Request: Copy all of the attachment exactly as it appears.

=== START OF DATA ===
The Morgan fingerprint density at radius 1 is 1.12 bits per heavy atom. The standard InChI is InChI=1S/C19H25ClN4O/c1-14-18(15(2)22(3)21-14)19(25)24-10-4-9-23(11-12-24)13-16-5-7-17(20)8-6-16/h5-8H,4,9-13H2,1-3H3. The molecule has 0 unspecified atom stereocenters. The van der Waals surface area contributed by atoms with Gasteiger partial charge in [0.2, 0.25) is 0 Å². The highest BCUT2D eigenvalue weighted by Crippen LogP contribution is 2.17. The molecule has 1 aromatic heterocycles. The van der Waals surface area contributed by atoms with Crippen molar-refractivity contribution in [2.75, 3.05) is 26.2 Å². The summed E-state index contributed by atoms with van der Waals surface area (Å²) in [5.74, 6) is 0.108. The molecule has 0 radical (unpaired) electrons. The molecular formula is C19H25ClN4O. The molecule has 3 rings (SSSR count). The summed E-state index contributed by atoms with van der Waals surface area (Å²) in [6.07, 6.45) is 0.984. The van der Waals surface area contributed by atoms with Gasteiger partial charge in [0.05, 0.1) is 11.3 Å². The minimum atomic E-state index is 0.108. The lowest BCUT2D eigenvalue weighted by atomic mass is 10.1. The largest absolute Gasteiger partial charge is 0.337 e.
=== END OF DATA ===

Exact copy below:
The Morgan fingerprint density at radius 1 is 1.12 bits per heavy atom. The standard InChI is InChI=1S/C19H25ClN4O/c1-14-18(15(2)22(3)21-14)19(25)24-10-4-9-23(11-12-24)13-16-5-7-17(20)8-6-16/h5-8H,4,9-13H2,1-3H3. The molecule has 0 unspecified atom stereocenters. The van der Waals surface area contributed by atoms with Gasteiger partial charge in [0.2, 0.25) is 0 Å². The highest BCUT2D eigenvalue weighted by Crippen LogP contribution is 2.17. The molecule has 1 aromatic heterocycles. The van der Waals surface area contributed by atoms with Crippen molar-refractivity contribution in [2.75, 3.05) is 26.2 Å². The summed E-state index contributed by atoms with van der Waals surface area (Å²) in [5.74, 6) is 0.108. The molecule has 0 radical (unpaired) electrons. The molecular formula is C19H25ClN4O. The molecule has 3 rings (SSSR count). The summed E-state index contributed by atoms with van der Waals surface area (Å²) in [6.07, 6.45) is 0.984. The van der Waals surface area contributed by atoms with Gasteiger partial charge in [0.05, 0.1) is 11.3 Å². The minimum atomic E-state index is 0.108. The lowest BCUT2D eigenvalue weighted by atomic mass is 10.1. The largest absolute Gasteiger partial charge is 0.337 e.